Jose Batista, a retail investor, was awarded almost $30,000 from Robinhood after filing a complaint using the Financial Industry Regulatory Authority’s (or FINRA’s) arbitration service. His case may end up being an example for other retail traders who are still upset at the trading platform’s actions in January of 2021.
On January 28th, Batista was planning on selling his stock in Koss and Express — but Robinhood had placed trading restrictions on them , limiting the amount of shares its users could buy. This meant that Batista had to watch helplessly as the prices of his stock fell to nearly half of what they were the day before the restrictions were put in place, according to MarketWatch . “Seeing it plummeting and plummeting, I felt horrible, and then I felt stuck,” Batista told Motherboard .
Robinhood’s restrictions were thanks to the rush of trades happening around GameStop’s stock, which were in part driven by retail investors. In January 2021, the company was hyped up by users of the WallStreetBets subreddit , and its stock rocketed up in value. This eventually lead to temporary market-wide trading halts and even seemingly caused technical difficulties at several brokerages . That included Robinhood, which restricted trades on not just GameStop but other stocks such as AMC, Blackberry, Koss, and Express.
The trading restrictions meant Robinhood users couldn’t buy any shares of the main meme stocks . It also heavily limited the number of shares its users could buy in other companies — at one point, users could only buy shares of Express if they owned less than five already. For Koss, you were only allowed to buy a single share. The freeze attracted dozens of user lawsuits , review bombs , and even attention from lawmakers . Most of the other lawsuits and investigations haven’t ended up going anywhere, though, according to MarketWatch and Batista’s lawyer.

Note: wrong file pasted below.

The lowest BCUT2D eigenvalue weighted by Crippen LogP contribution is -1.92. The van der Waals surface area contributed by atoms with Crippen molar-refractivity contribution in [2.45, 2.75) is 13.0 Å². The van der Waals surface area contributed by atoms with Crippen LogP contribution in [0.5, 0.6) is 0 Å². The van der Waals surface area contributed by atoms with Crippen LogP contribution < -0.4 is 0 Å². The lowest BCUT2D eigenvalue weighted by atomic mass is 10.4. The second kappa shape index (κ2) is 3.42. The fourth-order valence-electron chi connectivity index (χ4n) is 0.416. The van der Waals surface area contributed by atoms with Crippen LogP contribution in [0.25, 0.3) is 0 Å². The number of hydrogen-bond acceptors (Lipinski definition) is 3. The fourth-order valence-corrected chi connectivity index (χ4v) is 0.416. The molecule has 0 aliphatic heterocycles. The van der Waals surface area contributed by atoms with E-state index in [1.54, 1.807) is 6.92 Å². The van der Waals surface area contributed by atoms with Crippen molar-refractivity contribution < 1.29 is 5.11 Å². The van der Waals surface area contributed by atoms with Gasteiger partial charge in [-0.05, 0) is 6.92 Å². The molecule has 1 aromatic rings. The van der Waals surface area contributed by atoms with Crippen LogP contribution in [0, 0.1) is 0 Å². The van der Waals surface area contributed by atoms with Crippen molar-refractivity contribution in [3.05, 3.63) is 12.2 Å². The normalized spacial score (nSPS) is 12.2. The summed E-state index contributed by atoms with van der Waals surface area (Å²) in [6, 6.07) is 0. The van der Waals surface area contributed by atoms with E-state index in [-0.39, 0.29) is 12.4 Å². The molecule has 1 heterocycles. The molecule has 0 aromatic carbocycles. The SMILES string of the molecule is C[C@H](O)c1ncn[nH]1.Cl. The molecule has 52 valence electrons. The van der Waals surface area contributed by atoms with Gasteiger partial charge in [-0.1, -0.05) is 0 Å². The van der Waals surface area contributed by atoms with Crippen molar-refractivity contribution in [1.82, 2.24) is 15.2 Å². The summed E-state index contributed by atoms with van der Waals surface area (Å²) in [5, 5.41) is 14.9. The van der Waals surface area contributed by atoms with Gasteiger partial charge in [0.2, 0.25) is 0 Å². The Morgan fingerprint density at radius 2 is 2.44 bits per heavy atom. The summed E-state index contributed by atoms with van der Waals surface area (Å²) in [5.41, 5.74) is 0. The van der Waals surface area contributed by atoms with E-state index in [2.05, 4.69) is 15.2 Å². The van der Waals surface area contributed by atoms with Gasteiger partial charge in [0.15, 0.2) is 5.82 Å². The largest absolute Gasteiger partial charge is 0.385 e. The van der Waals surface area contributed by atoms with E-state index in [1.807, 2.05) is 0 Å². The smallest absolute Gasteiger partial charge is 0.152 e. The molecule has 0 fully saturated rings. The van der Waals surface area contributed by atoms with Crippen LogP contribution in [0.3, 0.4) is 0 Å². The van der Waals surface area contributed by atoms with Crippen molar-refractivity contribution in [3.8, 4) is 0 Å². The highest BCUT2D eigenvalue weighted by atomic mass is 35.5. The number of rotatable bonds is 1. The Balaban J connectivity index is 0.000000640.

The arbitrator doesn’t give a rationale for Batista’s win. However, Batista’s lawyer wrote a post theorizing about why they were successful where others had failed: because the case focused on “Robinhood’s inadequate liquidity management practices and monitoring of its counterparty risk.” The post also says that they “attacked, head-on, the notion that Robinhood’s customer agreement gives it unfettered right to restrict trading for any reason, at any time.”
To other traders, the case could represent blood in the water. While arbitration decisions don’t set legal precedent, meaning that another arbitrator could rule a different way in an almost identical case, Batista’s lawyer calls for other Robinhood customers to contact the firm. A few threads on stock-related subreddits have already pointed out the possibility that the case could be used as an example to try and get a payout from Robinhood.
In addition to the $29,460.77 in damages Batista will receive, Robinhood will also be on the hook for a few more grand: the arbitrator ordered it to pay almost a year’s interest on the money. Robinhood will also have to pay filing and some other fees.
Robinhood, the parent company of the two entities named in the dispute, declined to provide an on-the-record response for this story. Those two entities are Robinhood Securities and Robinhood Financial. Both are members of FINRA, though the parent company is not — so the ruling applies to those two legal entities within Robinhood itself.
While GameStop’s stock led to the trade restrictions, it’s not what Batista filed his complaint about. Batista did own GameStop shares at the time but had no plans of selling them, according to MarketWatch. Some Redditors have urged him to put his winnings back into GameStop, but he instead plans on investing the money into his trucking business and using it to pay for childcare, according to Motherboard .
For Batista, it seems like a happy end to the saga — maybe his story will be adapted as part of one of the bajillion movies, documentaries, and TV shows that are supposedly in the works about the GameStop / WallStreetBets bonanza.